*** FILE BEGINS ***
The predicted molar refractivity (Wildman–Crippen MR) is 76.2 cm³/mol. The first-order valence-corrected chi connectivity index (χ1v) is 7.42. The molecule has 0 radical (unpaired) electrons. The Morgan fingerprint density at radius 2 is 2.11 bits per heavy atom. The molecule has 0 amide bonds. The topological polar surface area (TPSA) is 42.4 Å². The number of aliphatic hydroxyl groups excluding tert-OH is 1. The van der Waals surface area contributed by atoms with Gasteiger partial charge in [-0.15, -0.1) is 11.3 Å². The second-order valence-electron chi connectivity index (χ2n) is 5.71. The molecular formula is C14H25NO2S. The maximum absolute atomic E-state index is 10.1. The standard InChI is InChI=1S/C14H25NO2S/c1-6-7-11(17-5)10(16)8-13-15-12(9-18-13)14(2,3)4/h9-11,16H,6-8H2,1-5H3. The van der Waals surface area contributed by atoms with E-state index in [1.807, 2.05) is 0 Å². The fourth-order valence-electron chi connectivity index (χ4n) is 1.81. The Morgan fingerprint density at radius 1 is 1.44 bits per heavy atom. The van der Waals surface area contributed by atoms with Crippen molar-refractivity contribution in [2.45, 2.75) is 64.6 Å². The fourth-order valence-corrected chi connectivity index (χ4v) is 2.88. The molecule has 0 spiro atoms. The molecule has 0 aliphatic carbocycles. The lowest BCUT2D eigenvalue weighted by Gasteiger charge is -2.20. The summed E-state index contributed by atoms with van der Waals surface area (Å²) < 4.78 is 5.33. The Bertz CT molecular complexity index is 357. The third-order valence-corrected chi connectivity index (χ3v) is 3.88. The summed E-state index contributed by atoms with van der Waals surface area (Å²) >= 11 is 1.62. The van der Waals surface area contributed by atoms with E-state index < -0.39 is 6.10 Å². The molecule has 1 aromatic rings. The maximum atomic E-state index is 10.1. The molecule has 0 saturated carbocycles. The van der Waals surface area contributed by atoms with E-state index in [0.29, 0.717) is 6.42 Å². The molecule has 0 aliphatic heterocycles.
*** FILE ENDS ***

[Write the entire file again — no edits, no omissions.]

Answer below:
The predicted molar refractivity (Wildman–Crippen MR) is 76.2 cm³/mol. The first-order valence-corrected chi connectivity index (χ1v) is 7.42. The molecule has 0 radical (unpaired) electrons. The Morgan fingerprint density at radius 2 is 2.11 bits per heavy atom. The molecule has 0 amide bonds. The topological polar surface area (TPSA) is 42.4 Å². The number of aliphatic hydroxyl groups excluding tert-OH is 1. The van der Waals surface area contributed by atoms with Gasteiger partial charge in [-0.15, -0.1) is 11.3 Å². The second-order valence-electron chi connectivity index (χ2n) is 5.71. The molecular formula is C14H25NO2S. The maximum absolute atomic E-state index is 10.1. The standard InChI is InChI=1S/C14H25NO2S/c1-6-7-11(17-5)10(16)8-13-15-12(9-18-13)14(2,3)4/h9-11,16H,6-8H2,1-5H3. The van der Waals surface area contributed by atoms with E-state index in [1.807, 2.05) is 0 Å². The fourth-order valence-electron chi connectivity index (χ4n) is 1.81. The Morgan fingerprint density at radius 1 is 1.44 bits per heavy atom. The van der Waals surface area contributed by atoms with Crippen molar-refractivity contribution in [2.45, 2.75) is 64.6 Å². The fourth-order valence-corrected chi connectivity index (χ4v) is 2.88. The molecule has 0 spiro atoms. The molecule has 0 aliphatic carbocycles. The lowest BCUT2D eigenvalue weighted by Gasteiger charge is -2.20. The summed E-state index contributed by atoms with van der Waals surface area (Å²) < 4.78 is 5.33. The Bertz CT molecular complexity index is 357. The third-order valence-corrected chi connectivity index (χ3v) is 3.88. The summed E-state index contributed by atoms with van der Waals surface area (Å²) >= 11 is 1.62. The van der Waals surface area contributed by atoms with E-state index < -0.39 is 6.10 Å². The molecule has 1 aromatic rings. The maximum atomic E-state index is 10.1. The molecule has 0 saturated carbocycles. The van der Waals surface area contributed by atoms with E-state index in [0.29, 0.717) is 6.42 Å². The molecule has 0 aliphatic heterocycles.